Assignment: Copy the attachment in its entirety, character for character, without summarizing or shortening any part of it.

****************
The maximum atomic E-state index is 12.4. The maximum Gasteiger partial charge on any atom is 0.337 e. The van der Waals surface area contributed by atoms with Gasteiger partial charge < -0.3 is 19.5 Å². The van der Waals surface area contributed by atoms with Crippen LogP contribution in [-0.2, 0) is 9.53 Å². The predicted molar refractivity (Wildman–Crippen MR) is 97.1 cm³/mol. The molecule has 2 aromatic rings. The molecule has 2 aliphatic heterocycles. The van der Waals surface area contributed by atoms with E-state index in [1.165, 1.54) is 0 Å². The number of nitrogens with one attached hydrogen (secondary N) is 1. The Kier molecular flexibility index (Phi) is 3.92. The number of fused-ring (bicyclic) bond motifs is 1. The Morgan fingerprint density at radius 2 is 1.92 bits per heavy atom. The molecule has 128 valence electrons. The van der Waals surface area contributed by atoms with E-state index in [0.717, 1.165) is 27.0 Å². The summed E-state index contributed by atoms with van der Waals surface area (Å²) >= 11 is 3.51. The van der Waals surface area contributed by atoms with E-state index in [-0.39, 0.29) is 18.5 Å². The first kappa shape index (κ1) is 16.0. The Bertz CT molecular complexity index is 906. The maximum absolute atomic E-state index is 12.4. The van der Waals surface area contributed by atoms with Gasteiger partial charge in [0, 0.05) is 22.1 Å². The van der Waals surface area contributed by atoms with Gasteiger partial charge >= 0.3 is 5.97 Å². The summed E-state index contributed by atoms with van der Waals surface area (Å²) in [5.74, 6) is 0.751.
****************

The maximum atomic E-state index is 12.4. The maximum Gasteiger partial charge on any atom is 0.337 e. The van der Waals surface area contributed by atoms with Gasteiger partial charge < -0.3 is 19.5 Å². The van der Waals surface area contributed by atoms with Crippen LogP contribution in [-0.2, 0) is 9.53 Å². The predicted molar refractivity (Wildman–Crippen MR) is 97.1 cm³/mol. The molecule has 2 aromatic rings. The molecule has 2 aliphatic heterocycles. The van der Waals surface area contributed by atoms with E-state index in [1.165, 1.54) is 0 Å². The number of nitrogens with one attached hydrogen (secondary N) is 1. The Kier molecular flexibility index (Phi) is 3.92. The number of fused-ring (bicyclic) bond motifs is 1. The Morgan fingerprint density at radius 2 is 1.92 bits per heavy atom. The molecule has 128 valence electrons. The van der Waals surface area contributed by atoms with E-state index in [0.717, 1.165) is 27.0 Å². The summed E-state index contributed by atoms with van der Waals surface area (Å²) >= 11 is 3.51. The van der Waals surface area contributed by atoms with E-state index in [-0.39, 0.29) is 18.5 Å². The first kappa shape index (κ1) is 16.0. The Bertz CT molecular complexity index is 906. The maximum absolute atomic E-state index is 12.4. The van der Waals surface area contributed by atoms with Gasteiger partial charge in [0, 0.05) is 22.1 Å². The van der Waals surface area contributed by atoms with Gasteiger partial charge >= 0.3 is 5.97 Å². The summed E-state index contributed by atoms with van der Waals surface area (Å²) in [5.74, 6) is 0.751.